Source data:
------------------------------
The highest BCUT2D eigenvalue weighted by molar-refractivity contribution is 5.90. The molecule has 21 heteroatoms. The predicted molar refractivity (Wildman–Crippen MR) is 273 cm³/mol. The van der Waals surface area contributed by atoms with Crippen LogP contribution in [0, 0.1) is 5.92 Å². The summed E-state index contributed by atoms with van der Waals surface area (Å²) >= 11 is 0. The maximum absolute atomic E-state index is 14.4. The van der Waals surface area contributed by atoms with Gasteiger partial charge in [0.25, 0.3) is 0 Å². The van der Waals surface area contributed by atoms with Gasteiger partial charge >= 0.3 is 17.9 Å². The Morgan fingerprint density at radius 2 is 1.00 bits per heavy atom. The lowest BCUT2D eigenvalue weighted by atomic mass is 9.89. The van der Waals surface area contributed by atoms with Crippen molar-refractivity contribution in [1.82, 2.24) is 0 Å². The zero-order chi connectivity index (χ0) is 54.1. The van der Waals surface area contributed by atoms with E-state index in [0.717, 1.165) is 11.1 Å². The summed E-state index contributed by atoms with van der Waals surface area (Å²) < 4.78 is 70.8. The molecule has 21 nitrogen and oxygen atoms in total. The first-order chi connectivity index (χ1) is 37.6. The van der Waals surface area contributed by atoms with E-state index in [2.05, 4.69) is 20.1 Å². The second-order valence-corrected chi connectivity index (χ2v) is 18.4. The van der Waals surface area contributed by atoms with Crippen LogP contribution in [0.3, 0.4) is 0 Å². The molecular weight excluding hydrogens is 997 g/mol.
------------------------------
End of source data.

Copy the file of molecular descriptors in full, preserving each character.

The highest BCUT2D eigenvalue weighted by molar-refractivity contribution is 5.90. The molecule has 21 heteroatoms. The predicted molar refractivity (Wildman–Crippen MR) is 273 cm³/mol. The van der Waals surface area contributed by atoms with Crippen LogP contribution in [0, 0.1) is 5.92 Å². The summed E-state index contributed by atoms with van der Waals surface area (Å²) >= 11 is 0. The maximum absolute atomic E-state index is 14.4. The van der Waals surface area contributed by atoms with Gasteiger partial charge in [0.25, 0.3) is 0 Å². The van der Waals surface area contributed by atoms with Gasteiger partial charge >= 0.3 is 17.9 Å². The Morgan fingerprint density at radius 2 is 1.00 bits per heavy atom. The lowest BCUT2D eigenvalue weighted by atomic mass is 9.89. The van der Waals surface area contributed by atoms with Crippen molar-refractivity contribution in [1.82, 2.24) is 0 Å². The zero-order chi connectivity index (χ0) is 54.1. The van der Waals surface area contributed by atoms with E-state index in [0.717, 1.165) is 11.1 Å². The summed E-state index contributed by atoms with van der Waals surface area (Å²) < 4.78 is 70.8. The molecule has 21 nitrogen and oxygen atoms in total. The first-order chi connectivity index (χ1) is 37.6. The van der Waals surface area contributed by atoms with E-state index in [2.05, 4.69) is 20.1 Å². The second-order valence-corrected chi connectivity index (χ2v) is 18.4. The van der Waals surface area contributed by atoms with Crippen LogP contribution in [0.3, 0.4) is 0 Å². The molecular weight excluding hydrogens is 997 g/mol.